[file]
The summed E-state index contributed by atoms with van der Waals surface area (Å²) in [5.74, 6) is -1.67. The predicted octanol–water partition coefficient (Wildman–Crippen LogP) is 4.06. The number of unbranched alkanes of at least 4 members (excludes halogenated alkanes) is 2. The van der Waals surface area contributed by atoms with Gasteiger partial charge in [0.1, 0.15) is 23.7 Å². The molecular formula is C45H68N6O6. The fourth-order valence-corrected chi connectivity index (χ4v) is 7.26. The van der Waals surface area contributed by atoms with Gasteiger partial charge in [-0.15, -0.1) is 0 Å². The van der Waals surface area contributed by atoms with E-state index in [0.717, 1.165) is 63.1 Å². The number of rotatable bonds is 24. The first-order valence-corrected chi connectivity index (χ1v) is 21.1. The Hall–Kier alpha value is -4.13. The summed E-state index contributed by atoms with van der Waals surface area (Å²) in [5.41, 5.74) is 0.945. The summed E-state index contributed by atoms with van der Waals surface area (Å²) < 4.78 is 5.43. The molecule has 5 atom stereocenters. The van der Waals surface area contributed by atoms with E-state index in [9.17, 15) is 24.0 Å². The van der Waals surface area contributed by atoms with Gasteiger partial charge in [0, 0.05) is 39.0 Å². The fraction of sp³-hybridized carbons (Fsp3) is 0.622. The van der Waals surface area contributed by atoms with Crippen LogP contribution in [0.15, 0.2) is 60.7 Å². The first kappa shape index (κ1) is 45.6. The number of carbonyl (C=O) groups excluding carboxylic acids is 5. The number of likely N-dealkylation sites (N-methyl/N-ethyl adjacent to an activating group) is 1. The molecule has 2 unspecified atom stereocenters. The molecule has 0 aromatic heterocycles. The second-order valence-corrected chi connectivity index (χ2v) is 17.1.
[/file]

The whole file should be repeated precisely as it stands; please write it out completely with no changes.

The summed E-state index contributed by atoms with van der Waals surface area (Å²) in [5.74, 6) is -1.67. The predicted octanol–water partition coefficient (Wildman–Crippen LogP) is 4.06. The number of unbranched alkanes of at least 4 members (excludes halogenated alkanes) is 2. The van der Waals surface area contributed by atoms with Gasteiger partial charge in [0.1, 0.15) is 23.7 Å². The molecular formula is C45H68N6O6. The fourth-order valence-corrected chi connectivity index (χ4v) is 7.26. The van der Waals surface area contributed by atoms with Gasteiger partial charge in [-0.15, -0.1) is 0 Å². The van der Waals surface area contributed by atoms with E-state index in [0.717, 1.165) is 63.1 Å². The number of rotatable bonds is 24. The first-order valence-corrected chi connectivity index (χ1v) is 21.1. The Hall–Kier alpha value is -4.13. The summed E-state index contributed by atoms with van der Waals surface area (Å²) in [5.41, 5.74) is 0.945. The summed E-state index contributed by atoms with van der Waals surface area (Å²) < 4.78 is 5.43. The molecule has 5 atom stereocenters. The van der Waals surface area contributed by atoms with E-state index in [9.17, 15) is 24.0 Å². The van der Waals surface area contributed by atoms with Gasteiger partial charge in [0, 0.05) is 39.0 Å². The fraction of sp³-hybridized carbons (Fsp3) is 0.622. The van der Waals surface area contributed by atoms with Crippen LogP contribution in [0.15, 0.2) is 60.7 Å². The first kappa shape index (κ1) is 45.6. The number of carbonyl (C=O) groups excluding carboxylic acids is 5. The number of likely N-dealkylation sites (N-methyl/N-ethyl adjacent to an activating group) is 1. The molecule has 2 unspecified atom stereocenters. The molecule has 0 aromatic heterocycles. The second-order valence-corrected chi connectivity index (χ2v) is 17.1.